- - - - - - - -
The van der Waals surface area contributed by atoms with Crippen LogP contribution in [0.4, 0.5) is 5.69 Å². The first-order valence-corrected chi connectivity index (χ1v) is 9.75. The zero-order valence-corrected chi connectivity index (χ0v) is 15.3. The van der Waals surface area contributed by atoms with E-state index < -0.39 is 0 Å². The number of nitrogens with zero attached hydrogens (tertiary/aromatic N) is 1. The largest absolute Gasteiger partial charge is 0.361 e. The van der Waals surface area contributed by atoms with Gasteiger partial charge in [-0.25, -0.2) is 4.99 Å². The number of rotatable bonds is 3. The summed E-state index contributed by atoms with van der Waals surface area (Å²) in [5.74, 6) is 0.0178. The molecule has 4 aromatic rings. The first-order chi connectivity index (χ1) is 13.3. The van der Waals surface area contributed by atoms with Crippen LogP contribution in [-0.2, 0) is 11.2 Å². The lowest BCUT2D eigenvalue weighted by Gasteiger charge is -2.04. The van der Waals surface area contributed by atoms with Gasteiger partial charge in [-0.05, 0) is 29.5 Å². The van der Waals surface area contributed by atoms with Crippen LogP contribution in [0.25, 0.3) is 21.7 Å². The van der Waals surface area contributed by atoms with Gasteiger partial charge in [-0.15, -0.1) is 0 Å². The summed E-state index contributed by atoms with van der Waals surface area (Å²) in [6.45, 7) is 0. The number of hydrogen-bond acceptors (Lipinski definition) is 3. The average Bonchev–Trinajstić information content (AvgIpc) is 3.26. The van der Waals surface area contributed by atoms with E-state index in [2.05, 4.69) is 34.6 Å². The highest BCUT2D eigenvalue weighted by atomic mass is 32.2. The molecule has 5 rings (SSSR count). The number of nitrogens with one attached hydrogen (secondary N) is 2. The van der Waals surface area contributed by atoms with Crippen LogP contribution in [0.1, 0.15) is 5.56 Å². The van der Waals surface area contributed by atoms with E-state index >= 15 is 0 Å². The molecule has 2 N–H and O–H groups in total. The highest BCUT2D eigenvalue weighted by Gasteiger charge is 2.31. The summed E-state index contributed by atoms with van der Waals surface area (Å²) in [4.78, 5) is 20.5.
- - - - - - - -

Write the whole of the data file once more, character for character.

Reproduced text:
The van der Waals surface area contributed by atoms with Crippen LogP contribution in [0.4, 0.5) is 5.69 Å². The first-order valence-corrected chi connectivity index (χ1v) is 9.75. The zero-order valence-corrected chi connectivity index (χ0v) is 15.3. The van der Waals surface area contributed by atoms with E-state index < -0.39 is 0 Å². The number of nitrogens with zero attached hydrogens (tertiary/aromatic N) is 1. The largest absolute Gasteiger partial charge is 0.361 e. The van der Waals surface area contributed by atoms with Gasteiger partial charge in [-0.25, -0.2) is 4.99 Å². The number of rotatable bonds is 3. The summed E-state index contributed by atoms with van der Waals surface area (Å²) in [5.74, 6) is 0.0178. The molecule has 4 aromatic rings. The first-order chi connectivity index (χ1) is 13.3. The van der Waals surface area contributed by atoms with Crippen LogP contribution in [-0.2, 0) is 11.2 Å². The lowest BCUT2D eigenvalue weighted by Gasteiger charge is -2.04. The van der Waals surface area contributed by atoms with Gasteiger partial charge in [-0.05, 0) is 29.5 Å². The van der Waals surface area contributed by atoms with Crippen LogP contribution in [0.25, 0.3) is 21.7 Å². The van der Waals surface area contributed by atoms with Gasteiger partial charge in [-0.15, -0.1) is 0 Å². The summed E-state index contributed by atoms with van der Waals surface area (Å²) in [6.45, 7) is 0. The number of hydrogen-bond acceptors (Lipinski definition) is 3. The average Bonchev–Trinajstić information content (AvgIpc) is 3.26. The van der Waals surface area contributed by atoms with E-state index in [2.05, 4.69) is 34.6 Å². The highest BCUT2D eigenvalue weighted by atomic mass is 32.2. The molecule has 5 rings (SSSR count). The number of nitrogens with one attached hydrogen (secondary N) is 2. The van der Waals surface area contributed by atoms with Crippen LogP contribution in [0.1, 0.15) is 5.56 Å². The van der Waals surface area contributed by atoms with E-state index >= 15 is 0 Å². The molecule has 2 N–H and O–H groups in total. The highest BCUT2D eigenvalue weighted by Gasteiger charge is 2.31. The summed E-state index contributed by atoms with van der Waals surface area (Å²) in [4.78, 5) is 20.5.